Disappointed parties to contract adjudications often cite alleged breaches of natural justice as a reason why awards should not be honoured. However, a High Court case concerning the design and installation of an airport baggage handling system showed just how hard it can be to prove such allegations.
Numerous disputes between the main contractor and subcontractor engaged in the project had resulted in a series of adjudications. Following the sixth such procedure, an adjudicator directed the subcontractor to pay the main contractor £9,671,500 in damages in respect of delays in the completion of the relevant works.
After the subcontractor expressed dissatisfaction with the adjudicator’s award and refused to pay, the main contractor launched High Court enforcement proceedings. They were resisted by the subcontractor on the basis that the adjudicator’s decision had been infected by breaches of natural justice and was thus invalid.
In rejecting those arguments, the Court could detect no inconsistency between the adjudicator’s award and findings he had made in one of the previous adjudications. Whether the adjudicator was right or wrong was not a matter for the Court on an enforcement application and there no difficulty in discerning the reasons for his decision.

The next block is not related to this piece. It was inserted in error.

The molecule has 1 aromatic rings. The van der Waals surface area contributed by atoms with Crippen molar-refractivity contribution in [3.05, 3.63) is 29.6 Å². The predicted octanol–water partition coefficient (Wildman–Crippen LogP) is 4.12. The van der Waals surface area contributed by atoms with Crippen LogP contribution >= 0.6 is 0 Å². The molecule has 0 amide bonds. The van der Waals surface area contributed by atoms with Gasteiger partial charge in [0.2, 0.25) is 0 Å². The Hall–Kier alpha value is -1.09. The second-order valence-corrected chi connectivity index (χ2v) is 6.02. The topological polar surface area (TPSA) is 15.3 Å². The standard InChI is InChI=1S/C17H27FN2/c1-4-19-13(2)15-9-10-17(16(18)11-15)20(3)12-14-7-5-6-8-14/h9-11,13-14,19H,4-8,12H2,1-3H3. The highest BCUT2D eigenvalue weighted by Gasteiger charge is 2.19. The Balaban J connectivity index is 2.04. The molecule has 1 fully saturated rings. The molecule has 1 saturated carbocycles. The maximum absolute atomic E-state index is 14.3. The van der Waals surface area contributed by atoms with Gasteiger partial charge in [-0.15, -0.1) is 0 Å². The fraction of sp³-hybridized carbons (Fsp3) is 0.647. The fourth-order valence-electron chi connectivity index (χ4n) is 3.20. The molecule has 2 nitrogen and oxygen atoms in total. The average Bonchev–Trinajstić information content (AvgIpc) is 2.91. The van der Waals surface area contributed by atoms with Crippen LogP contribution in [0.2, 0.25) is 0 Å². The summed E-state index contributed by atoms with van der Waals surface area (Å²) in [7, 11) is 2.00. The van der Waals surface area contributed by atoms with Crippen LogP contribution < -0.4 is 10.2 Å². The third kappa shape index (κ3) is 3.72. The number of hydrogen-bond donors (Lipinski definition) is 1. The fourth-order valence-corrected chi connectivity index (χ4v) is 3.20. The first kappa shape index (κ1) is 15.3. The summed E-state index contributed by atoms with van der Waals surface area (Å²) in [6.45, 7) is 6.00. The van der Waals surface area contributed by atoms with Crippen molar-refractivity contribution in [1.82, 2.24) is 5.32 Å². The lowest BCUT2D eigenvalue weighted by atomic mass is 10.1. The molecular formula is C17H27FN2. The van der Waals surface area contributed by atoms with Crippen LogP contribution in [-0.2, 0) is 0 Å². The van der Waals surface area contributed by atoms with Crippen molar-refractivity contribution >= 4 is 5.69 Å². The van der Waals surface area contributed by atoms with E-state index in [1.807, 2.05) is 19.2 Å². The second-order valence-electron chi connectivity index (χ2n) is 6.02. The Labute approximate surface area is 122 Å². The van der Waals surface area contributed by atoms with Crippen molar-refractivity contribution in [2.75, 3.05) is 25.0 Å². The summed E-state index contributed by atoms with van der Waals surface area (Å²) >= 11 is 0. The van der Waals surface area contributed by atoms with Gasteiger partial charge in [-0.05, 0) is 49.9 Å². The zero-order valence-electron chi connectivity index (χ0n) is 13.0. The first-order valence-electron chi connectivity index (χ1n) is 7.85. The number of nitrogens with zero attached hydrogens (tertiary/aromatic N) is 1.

The subcontractor’s complaint that the adjudicator acted unfairly in failing to direct disclosure of material from an earlier adjudication, involving the main contractor and another party, were also rejected. He had not been asked to make such a direction and no material had been placed before him that would have required him to do so. In the circumstances, the main contractor was granted summary judgment in the full amount of the adjudicator’s award, plus interest.